With a strategy of expanding our offerings in the vein of genre cinema, we now present a DVD edition (published by the Belgian Cinematek) of 3 movies by the (husband and wife) director/screenwriter team Jan Vanderheyden and Edith Keil. A key figure who emerged in the early sound era to dominate a nascent Flemish cinema, Jan Vanderheyden realized the commercial and cultural potential of domestic production geared to regional and ethnolinguistic tastes. DE WITTE (WHITEY, 1934) was based on a popular picaresque novel by Ernest Claes, whose story concerned a rebellious young man whose heroic fantasies clash with his mundane existence. After securing financial support from banks, Vanderheyden shot the film mostly in Berlin (since no studios yet existed in Flanders), while adding a limited amount of Flemish location work. The dialogue eschewed Flemish dialect in favor of standard Dutch.
This charming film would remain the biggest success in Flemish cinema for decades, and enabled the filmmaking team to make nine films in the following five years, using studios in Amsterdam. Their second movie, the romantic operetta ALLEEN VOOR U (ONLY FOR YOU, 1935), was made with the same technical skills. However, it was considered too exotic by film critics. Vanderheyden and Keil opened a studio in Antwerp in 1939, and shifted their focus to concentrate on a series of inexpensively produced, popular films, full of banter, marital disputes and music. SCHIPPERSKWARTIER (THE SAILORS QUARTER, 1953) was their most important post-war success.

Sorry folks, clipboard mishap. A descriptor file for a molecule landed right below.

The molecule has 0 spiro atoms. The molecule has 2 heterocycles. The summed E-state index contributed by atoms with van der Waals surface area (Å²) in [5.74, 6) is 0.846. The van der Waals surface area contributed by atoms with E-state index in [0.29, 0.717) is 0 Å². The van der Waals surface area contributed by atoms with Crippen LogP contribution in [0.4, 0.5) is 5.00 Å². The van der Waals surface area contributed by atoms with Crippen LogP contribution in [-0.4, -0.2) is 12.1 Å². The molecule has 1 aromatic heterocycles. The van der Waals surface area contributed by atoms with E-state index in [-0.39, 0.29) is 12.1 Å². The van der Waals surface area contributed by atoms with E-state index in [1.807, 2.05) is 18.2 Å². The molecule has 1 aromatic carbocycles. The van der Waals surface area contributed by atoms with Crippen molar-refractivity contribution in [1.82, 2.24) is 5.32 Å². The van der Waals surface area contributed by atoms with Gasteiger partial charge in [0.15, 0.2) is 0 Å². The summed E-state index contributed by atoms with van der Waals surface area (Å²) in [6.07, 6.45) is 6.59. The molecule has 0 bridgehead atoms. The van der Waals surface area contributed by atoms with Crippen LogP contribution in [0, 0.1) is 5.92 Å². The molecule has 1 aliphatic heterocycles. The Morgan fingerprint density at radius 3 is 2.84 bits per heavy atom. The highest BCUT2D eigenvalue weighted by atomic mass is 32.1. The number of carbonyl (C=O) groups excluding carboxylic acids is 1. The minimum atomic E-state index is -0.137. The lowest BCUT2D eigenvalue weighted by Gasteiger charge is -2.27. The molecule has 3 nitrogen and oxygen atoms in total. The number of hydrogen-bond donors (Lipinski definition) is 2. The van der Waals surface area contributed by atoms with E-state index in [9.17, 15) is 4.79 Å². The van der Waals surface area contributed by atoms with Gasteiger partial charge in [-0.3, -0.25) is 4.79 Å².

Around the time of production of THE SAILORS QUARTER (1953), widescreen processes were taking hold in the United States (THIS IS CINERAMA, 1952). Kinopanorama, developed in the mid-1950s, was the Russian equivalent of this process. Photographed over an eight-year period by Russia’s top filmmakers, CINERAMA’S RUSSIAN ADVENTURE (1966) brings together some of the most beautiful sequences edited together from over six Soviet Kinopanorama productions, the Russian equivalent of three-panel Cinerama, the film’s locations stretch from one end of Russia to the other. Bing Crosby narrates the journey, offering both a grand and intimate view of a country and culture so often cited and yet so seldom seen at the time of the film’s release. This grand travelogue of Russian includes scenes of Moscow, the Black Sea, the Volga River, a reindeer-sled race, log rafting on the Tisza River, new Siberian settlements, and antelope roundups and whale hunts. Included are scenes from famed cultural attractions: the Bolshoi Theater Ballet, Moscow State Circus, Moiseyev Ensemble, Platnirsky State Chorus and Dance Ensemble and Bolshoi Theater Orchestra.
This Blu-ray/DVD combo edition features ample bonus material, including an original theatrical trailer for the film, additional shorts shot in the Cinerama process, interviews and information about restoration of the film, slide shows, and a facsimile representation of the original program booklet.
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